Psalm 119 verses 1-32

A part of Psalm 119 is frequently appointed to be read on a Wednesday as one of the alternatives for a psalm or portion of a psalm for Morning Prayer.  When we think of this psalm, probably the first notion that we have is of its length.  It is never used in its entirety in the liturgy of the Church - as far as I am aware.  Two other simple facts can be added to this general thought: firstly that it is in equal sections of eight verses and that each of these begin with a letter of the Hebrew alphabet, used consecutively, giving it is mathematical construction; secondly, that it has no narrative.  It is a series of reflections all around the same theme of an examination of the heart seen against a meditation on the Torah - on the Law of the Lord.  

For these reasons, the psalm lends itself to being read in sections and dwelt upon without needing to read the whole psalm in one sitting, which, as I say, we rarely if ever do in public worship.  That is not to say there there may not be value in doing so, but nothing is actually lost by taking a section - any section, in fact - and pondering its meditative style and intent.

This being a Wednesday, it is no surprise to see a portion of Psalm 119 popping up for our reading today, as an alternative to Psalm 55.  Psalm 119: 1-32 comprises the opening four sections, each one beginning in order with the first four letters of the Hebrew alphabet Aleph, Beth, Gimel and Daleth.  I admit to my shame, having studied Biblical Hebrew for three years for my BD, that I have little of it left now (it was a long time ago) but the letters I do still recognise, and the careful construction of the psalm I do appreciate.  Much more importantly, for the use of both Jews and Christians, is the need to meditate on words that, though repetitive in ideas, form a joined up theme of verses that construct a kind of bedrock to life, which in other ways may be ever-changing.  It could be said to be a psalm for our day.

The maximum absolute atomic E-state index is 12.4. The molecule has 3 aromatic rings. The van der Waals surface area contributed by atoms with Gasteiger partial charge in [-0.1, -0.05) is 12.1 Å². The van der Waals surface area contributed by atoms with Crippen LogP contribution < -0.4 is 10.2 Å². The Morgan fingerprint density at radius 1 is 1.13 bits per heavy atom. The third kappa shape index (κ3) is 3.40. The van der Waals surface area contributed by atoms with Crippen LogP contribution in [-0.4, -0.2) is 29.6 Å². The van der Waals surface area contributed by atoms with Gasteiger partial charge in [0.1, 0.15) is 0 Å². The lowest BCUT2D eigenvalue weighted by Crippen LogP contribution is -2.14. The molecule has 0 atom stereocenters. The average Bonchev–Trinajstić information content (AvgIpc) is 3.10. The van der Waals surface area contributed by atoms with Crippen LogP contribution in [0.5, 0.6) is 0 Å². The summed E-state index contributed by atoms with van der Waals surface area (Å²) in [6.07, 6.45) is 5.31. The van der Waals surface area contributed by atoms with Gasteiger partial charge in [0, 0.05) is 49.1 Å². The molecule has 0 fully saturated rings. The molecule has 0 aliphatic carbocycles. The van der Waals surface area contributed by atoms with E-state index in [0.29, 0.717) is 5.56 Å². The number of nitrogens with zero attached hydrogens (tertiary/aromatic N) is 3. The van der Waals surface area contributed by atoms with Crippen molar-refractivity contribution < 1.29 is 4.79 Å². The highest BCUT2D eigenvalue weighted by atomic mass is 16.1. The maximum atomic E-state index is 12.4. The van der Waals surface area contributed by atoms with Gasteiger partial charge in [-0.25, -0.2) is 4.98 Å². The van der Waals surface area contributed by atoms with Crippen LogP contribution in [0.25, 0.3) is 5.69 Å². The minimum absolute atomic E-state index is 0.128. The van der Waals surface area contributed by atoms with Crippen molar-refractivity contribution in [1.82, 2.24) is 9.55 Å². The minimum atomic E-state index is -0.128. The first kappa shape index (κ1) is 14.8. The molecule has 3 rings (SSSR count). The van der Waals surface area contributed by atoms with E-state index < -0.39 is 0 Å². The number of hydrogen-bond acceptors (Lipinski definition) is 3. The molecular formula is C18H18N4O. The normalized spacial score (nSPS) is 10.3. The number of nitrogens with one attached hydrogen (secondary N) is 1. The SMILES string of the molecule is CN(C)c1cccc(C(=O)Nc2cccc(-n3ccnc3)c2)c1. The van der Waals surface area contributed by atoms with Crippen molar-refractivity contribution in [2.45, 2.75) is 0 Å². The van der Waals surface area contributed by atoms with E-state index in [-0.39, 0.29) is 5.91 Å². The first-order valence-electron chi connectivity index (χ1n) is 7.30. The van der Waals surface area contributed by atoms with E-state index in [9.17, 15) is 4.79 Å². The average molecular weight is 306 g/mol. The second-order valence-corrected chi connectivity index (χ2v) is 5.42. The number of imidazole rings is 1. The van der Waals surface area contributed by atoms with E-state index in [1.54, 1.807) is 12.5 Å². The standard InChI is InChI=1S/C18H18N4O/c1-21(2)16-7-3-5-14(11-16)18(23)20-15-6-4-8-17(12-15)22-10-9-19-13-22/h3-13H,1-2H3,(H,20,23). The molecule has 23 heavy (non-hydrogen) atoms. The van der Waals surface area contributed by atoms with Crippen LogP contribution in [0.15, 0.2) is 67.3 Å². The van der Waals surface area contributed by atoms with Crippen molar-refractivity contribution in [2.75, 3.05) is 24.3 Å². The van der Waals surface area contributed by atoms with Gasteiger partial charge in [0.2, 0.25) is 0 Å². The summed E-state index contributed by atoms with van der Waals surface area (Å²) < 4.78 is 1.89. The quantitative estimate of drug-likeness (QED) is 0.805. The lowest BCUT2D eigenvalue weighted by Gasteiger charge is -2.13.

So, taking this first part of four even-length blocks of eight verses, we find as we pause them over, that the author is encouraging his reader to try to understand the law of the Lord, to keep it, to delight in it and to seek it - in order to walk in it.  Looked upon in this way the psalm lights up with wisdom and assurance.  The writer eyes up his weakness and he finds strength; he considers his blindness and feelings of alienation and he is drawn back to the source of his life.  In taking up this psalm in youth or old age, or any time between, it opens our anxieties and places them firmly where they should rest in the sight of God, whose presence and divine law bring our steps into order and peace.

John Mann